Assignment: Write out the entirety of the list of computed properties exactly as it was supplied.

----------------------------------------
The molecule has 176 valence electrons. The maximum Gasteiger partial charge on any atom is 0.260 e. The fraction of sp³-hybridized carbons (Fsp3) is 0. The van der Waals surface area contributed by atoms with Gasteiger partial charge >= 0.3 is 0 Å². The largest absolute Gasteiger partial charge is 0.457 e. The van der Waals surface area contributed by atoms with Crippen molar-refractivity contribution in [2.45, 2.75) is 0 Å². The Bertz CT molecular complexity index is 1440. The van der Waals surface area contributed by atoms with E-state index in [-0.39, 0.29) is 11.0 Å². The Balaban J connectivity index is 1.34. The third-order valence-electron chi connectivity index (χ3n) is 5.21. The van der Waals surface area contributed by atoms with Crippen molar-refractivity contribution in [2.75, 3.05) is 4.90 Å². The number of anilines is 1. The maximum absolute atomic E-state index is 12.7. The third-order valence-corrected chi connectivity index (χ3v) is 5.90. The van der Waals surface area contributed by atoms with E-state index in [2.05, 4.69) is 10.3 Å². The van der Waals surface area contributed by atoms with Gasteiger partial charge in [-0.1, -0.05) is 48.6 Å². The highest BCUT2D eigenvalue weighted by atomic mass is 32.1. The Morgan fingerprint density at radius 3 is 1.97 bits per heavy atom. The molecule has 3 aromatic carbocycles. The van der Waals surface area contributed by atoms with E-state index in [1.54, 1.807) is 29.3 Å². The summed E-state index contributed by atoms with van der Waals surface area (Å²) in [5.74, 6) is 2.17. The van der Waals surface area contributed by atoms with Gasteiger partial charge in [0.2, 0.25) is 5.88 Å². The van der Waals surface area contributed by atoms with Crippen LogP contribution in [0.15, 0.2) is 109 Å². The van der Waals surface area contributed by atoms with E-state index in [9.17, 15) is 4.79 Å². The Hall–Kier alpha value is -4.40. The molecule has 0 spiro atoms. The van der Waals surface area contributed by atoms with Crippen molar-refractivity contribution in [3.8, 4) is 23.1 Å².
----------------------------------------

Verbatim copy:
The molecule has 176 valence electrons. The maximum Gasteiger partial charge on any atom is 0.260 e. The fraction of sp³-hybridized carbons (Fsp3) is 0. The van der Waals surface area contributed by atoms with Gasteiger partial charge >= 0.3 is 0 Å². The largest absolute Gasteiger partial charge is 0.457 e. The van der Waals surface area contributed by atoms with Crippen molar-refractivity contribution in [2.45, 2.75) is 0 Å². The Bertz CT molecular complexity index is 1440. The van der Waals surface area contributed by atoms with E-state index in [-0.39, 0.29) is 11.0 Å². The Balaban J connectivity index is 1.34. The third-order valence-electron chi connectivity index (χ3n) is 5.21. The van der Waals surface area contributed by atoms with Crippen molar-refractivity contribution in [2.75, 3.05) is 4.90 Å². The number of anilines is 1. The maximum absolute atomic E-state index is 12.7. The third-order valence-corrected chi connectivity index (χ3v) is 5.90. The van der Waals surface area contributed by atoms with E-state index in [2.05, 4.69) is 10.3 Å². The van der Waals surface area contributed by atoms with Gasteiger partial charge in [-0.1, -0.05) is 48.6 Å². The highest BCUT2D eigenvalue weighted by atomic mass is 32.1. The Morgan fingerprint density at radius 3 is 1.97 bits per heavy atom. The molecule has 3 aromatic carbocycles. The van der Waals surface area contributed by atoms with E-state index in [1.54, 1.807) is 29.3 Å². The summed E-state index contributed by atoms with van der Waals surface area (Å²) in [5.74, 6) is 2.17. The van der Waals surface area contributed by atoms with Gasteiger partial charge in [0.2, 0.25) is 5.88 Å². The van der Waals surface area contributed by atoms with Crippen LogP contribution in [0.15, 0.2) is 109 Å². The van der Waals surface area contributed by atoms with E-state index in [9.17, 15) is 4.79 Å². The Hall–Kier alpha value is -4.40. The molecule has 0 spiro atoms. The van der Waals surface area contributed by atoms with Crippen molar-refractivity contribution in [3.8, 4) is 23.1 Å².